30 Days, 30 Ways: Day 16
Or…How Your Smartphone Could Stop You Having To Trade-In Your Rolex
The task for Day 16 is entitled Ccch Ccch Ccch Charge It (I pondered for a while but couldn’t work out if there was a significance to the David Bowie reference?). Players are invited to consider the resilience of their access to power with points available as follows:
1 Pt: What type of portable power do you keep around to keep your devices charged?
3 Pts: What’s in your kit to safely power portable lighting, heat sources and food preparation. How many days would your power supply last?
One of my favourite movies is Home Alone. Aside from being a brilliant Christmas/Get Will film, it’s full of examples about what the wider consequences of a power outage could be!
It perfectly illustrates, albeit metaphorically, that the impact goes far beyond the resetting the McCalisters alarm clock! Abandoning children at home, starting fights with French women on the phone, offering an old lady your dangly earings and having to endure polka music. Power cuts can be traumatic!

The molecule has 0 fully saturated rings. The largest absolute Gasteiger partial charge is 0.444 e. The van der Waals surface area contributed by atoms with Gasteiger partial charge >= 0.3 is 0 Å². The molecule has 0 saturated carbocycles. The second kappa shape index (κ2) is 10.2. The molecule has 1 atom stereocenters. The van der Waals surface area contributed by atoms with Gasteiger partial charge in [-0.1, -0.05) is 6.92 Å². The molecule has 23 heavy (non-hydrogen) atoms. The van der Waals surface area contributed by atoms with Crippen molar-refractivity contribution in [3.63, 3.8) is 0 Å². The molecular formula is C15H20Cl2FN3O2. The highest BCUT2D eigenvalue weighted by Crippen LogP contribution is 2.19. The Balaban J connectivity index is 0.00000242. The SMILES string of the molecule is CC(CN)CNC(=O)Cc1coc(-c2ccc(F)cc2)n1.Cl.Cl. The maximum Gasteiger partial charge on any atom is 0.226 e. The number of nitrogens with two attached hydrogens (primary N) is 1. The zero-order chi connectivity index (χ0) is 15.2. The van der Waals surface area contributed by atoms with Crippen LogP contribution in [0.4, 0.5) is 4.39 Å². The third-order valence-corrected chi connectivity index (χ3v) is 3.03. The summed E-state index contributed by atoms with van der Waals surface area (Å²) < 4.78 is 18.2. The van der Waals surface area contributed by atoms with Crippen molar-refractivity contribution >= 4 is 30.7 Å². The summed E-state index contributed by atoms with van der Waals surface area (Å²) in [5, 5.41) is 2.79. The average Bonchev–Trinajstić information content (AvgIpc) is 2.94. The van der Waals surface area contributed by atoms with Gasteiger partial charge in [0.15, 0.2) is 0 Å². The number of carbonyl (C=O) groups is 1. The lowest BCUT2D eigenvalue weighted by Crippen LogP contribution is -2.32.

However, my smartphone guards me against all of that in the event of a short term power cut; its battery means my chances of oversleeping are reduced. (Although, the possibility of Apple introducing a bug which has the same consequence isn’t mitigated!)
Whilst that’s ok for the occasional power surge, how would I cope if the electricity was off for longer? It’s used not just to charge my phone, but also for heating, cooking, refrigeration, water pumping, security, and entertainment. So the consequences could be far-reaching.
I don’t have a generator, and I don’t think one is necessary. However, I do have a small supply of food that can be eaten without cooking, I know that if I keep my refrigerator door closed then the food in there should be fine for a little while, and I have a selection of books to meet my entertainment needs.This post though, has made me revisit the idea of investing in another way of charging my phone in the absence of mains power – that’s something for the Christmas list perhaps!
So, how long could I ‘survive’ without power? I don’t think it’s possible to be precise as it is dependant on factors like the extent, duration and time of year. The personal impact could range from being a mild inconvenience to an emergency, so I think the key to enduring a power cut is to have flexibility and options rather than a rigid plan, and an expensive generator that will inevitably fail when you most need it.